- Republican Sessions says plan to be presented to lawmakers
- Ryan spokeswoman disputes Sessions, says talks are continuing
House and Senate lawmakers were on the brink of an agreement on plans to fund the U.S. government and make some expired tax provisions permanent as a deadline to avoid a federal shutdown drew near.
House Appropriations Chairman Hal Rogers, a Kentucky Republican, said Tuesday evening that lawmakers were “very close” to a deal, “99 percent,” though he wouldn’t say what the 1 percent disagreement was. House Republicans plan to meet at 9 p.m. Washington time. Earlier, Rules Committee Chairman Pete Sessions said a tentative agreement had been reached.
Current government funding is set to expire at the end of the day Wednesday, and lawmakers will need to pass a stopgap bill to avoid a shutdown while they debate the full-year bill. Oklahoma Republican Tom Cole said remaining issues involve the environment and financial services. The financial services provisions are where assistance for financially troubled Puerto Rico would be provided.
Sessions told reporters that leaders had reached a tentative deal and that the plan would be presented to rank-and-file House members Tuesday night. House Speaker Paul Ryan’s spokeswoman AshLee Strong disputed Sessions’ statement in an e-mail that said, “Negotiations continue and there is no deal yet.”
Sessions wouldn’t discuss specifics, including whether lifting a 40-year-ban on exporting crude oil would be part of the deal. But he said, “as a Texan,” then smiled widely. He spoke to reporters after leaving a closed-door meeting of House Republican leaders, including Ryan. Sessions said he expected the spending bill and tax package to be released after Tuesday night’s House Republican meeting.
Senate Democratic leader Harry Reid said earlier in the day that a dispute over the crude oil export ban was the last major obstacle to an agreement. He said Republicans needed to decide whether to accept environmental measures sought by Democrats in exchange for lifting the ban.
“There will be a great meeting of our family. And people will see things. And when that breaks we will post the text,” Sessions said.
Congressional negotiators have been working on the spending bill and an accompanying package of as much as $750 billion in tax breaks for businesses and low-income workers. A resolution was delayed by disagreements over a variety of policy changes sought by Republicans, including lifting the oil export ban.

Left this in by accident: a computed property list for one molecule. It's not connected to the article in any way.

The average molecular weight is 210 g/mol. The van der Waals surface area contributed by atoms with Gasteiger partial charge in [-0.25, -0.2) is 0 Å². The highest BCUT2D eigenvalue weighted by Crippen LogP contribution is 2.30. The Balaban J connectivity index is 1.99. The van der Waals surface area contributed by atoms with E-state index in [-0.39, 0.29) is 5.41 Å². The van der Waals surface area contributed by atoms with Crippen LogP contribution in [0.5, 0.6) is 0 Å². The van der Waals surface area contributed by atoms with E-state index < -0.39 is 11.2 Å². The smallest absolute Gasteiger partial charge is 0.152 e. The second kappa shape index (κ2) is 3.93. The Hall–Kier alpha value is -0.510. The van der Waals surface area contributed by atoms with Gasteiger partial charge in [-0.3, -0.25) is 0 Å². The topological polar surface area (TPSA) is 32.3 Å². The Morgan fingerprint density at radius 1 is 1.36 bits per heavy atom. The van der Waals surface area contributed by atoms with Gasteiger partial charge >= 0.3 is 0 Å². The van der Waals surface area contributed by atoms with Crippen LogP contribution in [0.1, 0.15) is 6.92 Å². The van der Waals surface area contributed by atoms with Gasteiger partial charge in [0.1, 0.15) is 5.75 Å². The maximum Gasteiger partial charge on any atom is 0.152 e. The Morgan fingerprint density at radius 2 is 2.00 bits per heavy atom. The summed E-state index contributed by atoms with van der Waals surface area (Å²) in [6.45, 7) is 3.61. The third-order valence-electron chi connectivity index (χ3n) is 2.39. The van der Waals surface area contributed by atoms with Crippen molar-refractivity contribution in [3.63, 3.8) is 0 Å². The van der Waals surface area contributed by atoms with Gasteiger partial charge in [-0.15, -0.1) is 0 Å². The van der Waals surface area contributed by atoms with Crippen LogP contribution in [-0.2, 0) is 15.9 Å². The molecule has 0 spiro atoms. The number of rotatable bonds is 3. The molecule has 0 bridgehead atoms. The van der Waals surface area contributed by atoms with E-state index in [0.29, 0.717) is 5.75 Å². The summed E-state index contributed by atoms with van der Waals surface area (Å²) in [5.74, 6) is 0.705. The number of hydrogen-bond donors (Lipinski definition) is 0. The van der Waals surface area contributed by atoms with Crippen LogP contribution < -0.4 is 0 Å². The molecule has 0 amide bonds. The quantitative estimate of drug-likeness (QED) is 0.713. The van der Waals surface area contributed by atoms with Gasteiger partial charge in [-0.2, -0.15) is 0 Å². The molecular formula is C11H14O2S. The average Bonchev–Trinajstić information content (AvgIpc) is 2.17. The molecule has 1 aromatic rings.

“I think we’ve been pretty clear we’re not going to have a shutdown,” Ryan of Wisconsin said earlier Tuesday during a Politico event.
The deal being discussed would lift longstanding trade restrictions on U.S. crude oil exports in exchange for extending renewable energy tax credits and allowing the U.S. to pay into an international fund to help developing countries cope with climate change, three energy industry lobbyists familiar with the negotiations said earlier Tuesday.
U.S. oil producers, including Continental Resources Inc., Pioneer Natural Resources Co. and ConocoPhillips, have been pressing for an end to the trade restrictions that block exports of most raw, unprocessed crude but don’t restrict foreign sales of gasoline, diesel and other refined petroleum products.
Lawmakers were near agreement on a plan that would extend a production tax credit used by wind power developers for five years, the lobbyists said. A similar five-year extension would be allowed for the solar investment tax credit, which covers 30 percent of the qualified costs associated with those projects, they said. The 50-year-old Land and Water Conservation Fund, which helps pay for land acquisitions and expired in September, also would get a two-year extension.
President Barack Obama opposes legislation lifting the crude oil export ban but doesn’t rule out letting such a provision survive in a final spending bill, White House spokesman Josh Earnest told reporters. The White House has “acknowledged an omnibus bill will be a compromise,” Earnest said.
Cole said the final plan won’t include a Republican proposal to block the Labor Department from completing a proposed fiduciary standard for brokers who give advice on retirement money. The standard would require such brokers to put their clients’ best interests first. Large banks such as Morgan Stanley, Citigroup Inc. and Wells Fargo & Co., as well as mutual fund companies, independent brokers and insurers, have sought to kill the fiduciary rule.
Second-ranking House Democrat Steny Hoyer raised objections to the tax-extension measure even though he said it would make permanent an expansion of the earned income tax credit and the child tax credit -- both priorities for Democrats. It also would continue tax breaks for business research and investment as well as charitable contributions, he said.
Hoyer of Maryland said he opposed the plan because its cost wouldn’t be paid for, citing a “misguided double standard that investments in the growth of jobs and opportunities must be offset, but tax cuts are always free.”